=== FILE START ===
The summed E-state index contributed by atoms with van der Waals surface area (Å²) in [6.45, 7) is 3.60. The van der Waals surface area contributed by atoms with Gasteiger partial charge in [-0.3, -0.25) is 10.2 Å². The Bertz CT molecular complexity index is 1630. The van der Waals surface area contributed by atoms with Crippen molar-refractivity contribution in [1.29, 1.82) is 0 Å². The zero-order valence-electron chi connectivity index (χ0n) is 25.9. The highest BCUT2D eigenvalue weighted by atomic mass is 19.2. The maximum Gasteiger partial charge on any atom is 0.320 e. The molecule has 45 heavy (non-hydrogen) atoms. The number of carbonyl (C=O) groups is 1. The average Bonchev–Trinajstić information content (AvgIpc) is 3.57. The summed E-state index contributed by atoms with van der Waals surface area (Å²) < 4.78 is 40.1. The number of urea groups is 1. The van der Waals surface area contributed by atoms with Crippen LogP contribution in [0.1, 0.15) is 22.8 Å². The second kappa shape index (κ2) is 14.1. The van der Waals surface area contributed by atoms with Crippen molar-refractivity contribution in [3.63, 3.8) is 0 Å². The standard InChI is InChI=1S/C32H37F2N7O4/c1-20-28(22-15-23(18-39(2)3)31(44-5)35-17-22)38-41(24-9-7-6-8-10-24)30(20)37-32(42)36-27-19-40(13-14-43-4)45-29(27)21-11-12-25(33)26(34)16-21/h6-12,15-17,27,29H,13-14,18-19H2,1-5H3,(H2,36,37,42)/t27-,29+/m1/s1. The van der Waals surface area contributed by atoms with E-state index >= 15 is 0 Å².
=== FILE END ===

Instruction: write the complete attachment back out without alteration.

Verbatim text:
The summed E-state index contributed by atoms with van der Waals surface area (Å²) in [6.45, 7) is 3.60. The van der Waals surface area contributed by atoms with Gasteiger partial charge in [-0.3, -0.25) is 10.2 Å². The Bertz CT molecular complexity index is 1630. The van der Waals surface area contributed by atoms with Crippen molar-refractivity contribution in [1.29, 1.82) is 0 Å². The zero-order valence-electron chi connectivity index (χ0n) is 25.9. The highest BCUT2D eigenvalue weighted by atomic mass is 19.2. The maximum Gasteiger partial charge on any atom is 0.320 e. The molecule has 45 heavy (non-hydrogen) atoms. The number of carbonyl (C=O) groups is 1. The average Bonchev–Trinajstić information content (AvgIpc) is 3.57. The summed E-state index contributed by atoms with van der Waals surface area (Å²) < 4.78 is 40.1. The number of urea groups is 1. The van der Waals surface area contributed by atoms with Crippen LogP contribution in [0.1, 0.15) is 22.8 Å². The second kappa shape index (κ2) is 14.1. The van der Waals surface area contributed by atoms with Crippen molar-refractivity contribution in [3.63, 3.8) is 0 Å². The standard InChI is InChI=1S/C32H37F2N7O4/c1-20-28(22-15-23(18-39(2)3)31(44-5)35-17-22)38-41(24-9-7-6-8-10-24)30(20)37-32(42)36-27-19-40(13-14-43-4)45-29(27)21-11-12-25(33)26(34)16-21/h6-12,15-17,27,29H,13-14,18-19H2,1-5H3,(H2,36,37,42)/t27-,29+/m1/s1. The van der Waals surface area contributed by atoms with E-state index >= 15 is 0 Å².